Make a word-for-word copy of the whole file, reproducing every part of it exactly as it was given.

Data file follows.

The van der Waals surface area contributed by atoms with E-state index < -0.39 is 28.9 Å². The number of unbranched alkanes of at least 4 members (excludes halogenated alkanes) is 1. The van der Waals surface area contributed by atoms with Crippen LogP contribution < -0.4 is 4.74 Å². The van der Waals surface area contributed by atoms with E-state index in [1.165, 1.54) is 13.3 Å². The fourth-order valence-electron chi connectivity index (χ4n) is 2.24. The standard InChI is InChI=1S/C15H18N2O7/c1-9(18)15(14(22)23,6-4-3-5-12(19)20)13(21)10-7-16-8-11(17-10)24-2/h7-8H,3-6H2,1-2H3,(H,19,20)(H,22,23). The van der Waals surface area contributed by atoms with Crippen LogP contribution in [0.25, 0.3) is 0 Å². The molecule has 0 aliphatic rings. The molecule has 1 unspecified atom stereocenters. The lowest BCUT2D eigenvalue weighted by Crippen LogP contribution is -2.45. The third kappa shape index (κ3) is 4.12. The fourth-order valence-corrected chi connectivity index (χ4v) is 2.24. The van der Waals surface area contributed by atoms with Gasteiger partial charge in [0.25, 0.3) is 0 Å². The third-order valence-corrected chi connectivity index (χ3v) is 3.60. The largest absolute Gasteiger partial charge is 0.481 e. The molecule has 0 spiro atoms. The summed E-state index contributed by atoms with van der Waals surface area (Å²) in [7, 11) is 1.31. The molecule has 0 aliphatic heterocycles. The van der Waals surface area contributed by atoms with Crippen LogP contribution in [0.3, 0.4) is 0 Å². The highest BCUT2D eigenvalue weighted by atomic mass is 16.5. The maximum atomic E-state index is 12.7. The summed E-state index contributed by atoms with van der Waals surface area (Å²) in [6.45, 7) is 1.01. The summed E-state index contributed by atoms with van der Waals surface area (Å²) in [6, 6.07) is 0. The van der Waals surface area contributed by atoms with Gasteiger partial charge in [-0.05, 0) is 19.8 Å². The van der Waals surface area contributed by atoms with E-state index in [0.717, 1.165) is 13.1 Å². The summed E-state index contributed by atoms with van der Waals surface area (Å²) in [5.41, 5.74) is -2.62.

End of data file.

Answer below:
The van der Waals surface area contributed by atoms with E-state index < -0.39 is 28.9 Å². The number of unbranched alkanes of at least 4 members (excludes halogenated alkanes) is 1. The van der Waals surface area contributed by atoms with Crippen LogP contribution < -0.4 is 4.74 Å². The van der Waals surface area contributed by atoms with E-state index in [1.165, 1.54) is 13.3 Å². The fourth-order valence-electron chi connectivity index (χ4n) is 2.24. The standard InChI is InChI=1S/C15H18N2O7/c1-9(18)15(14(22)23,6-4-3-5-12(19)20)13(21)10-7-16-8-11(17-10)24-2/h7-8H,3-6H2,1-2H3,(H,19,20)(H,22,23). The van der Waals surface area contributed by atoms with Crippen LogP contribution in [0.25, 0.3) is 0 Å². The molecule has 0 aliphatic rings. The molecule has 1 unspecified atom stereocenters. The lowest BCUT2D eigenvalue weighted by Crippen LogP contribution is -2.45. The third kappa shape index (κ3) is 4.12. The fourth-order valence-corrected chi connectivity index (χ4v) is 2.24. The van der Waals surface area contributed by atoms with Gasteiger partial charge in [0.25, 0.3) is 0 Å². The third-order valence-corrected chi connectivity index (χ3v) is 3.60. The largest absolute Gasteiger partial charge is 0.481 e. The molecule has 0 spiro atoms. The summed E-state index contributed by atoms with van der Waals surface area (Å²) in [7, 11) is 1.31. The molecule has 0 aliphatic heterocycles. The van der Waals surface area contributed by atoms with Crippen LogP contribution in [0.3, 0.4) is 0 Å². The highest BCUT2D eigenvalue weighted by atomic mass is 16.5. The maximum atomic E-state index is 12.7. The summed E-state index contributed by atoms with van der Waals surface area (Å²) in [6.45, 7) is 1.01. The summed E-state index contributed by atoms with van der Waals surface area (Å²) in [6, 6.07) is 0. The van der Waals surface area contributed by atoms with Gasteiger partial charge in [-0.05, 0) is 19.8 Å². The van der Waals surface area contributed by atoms with E-state index in [0.717, 1.165) is 13.1 Å². The summed E-state index contributed by atoms with van der Waals surface area (Å²) in [5.41, 5.74) is -2.62.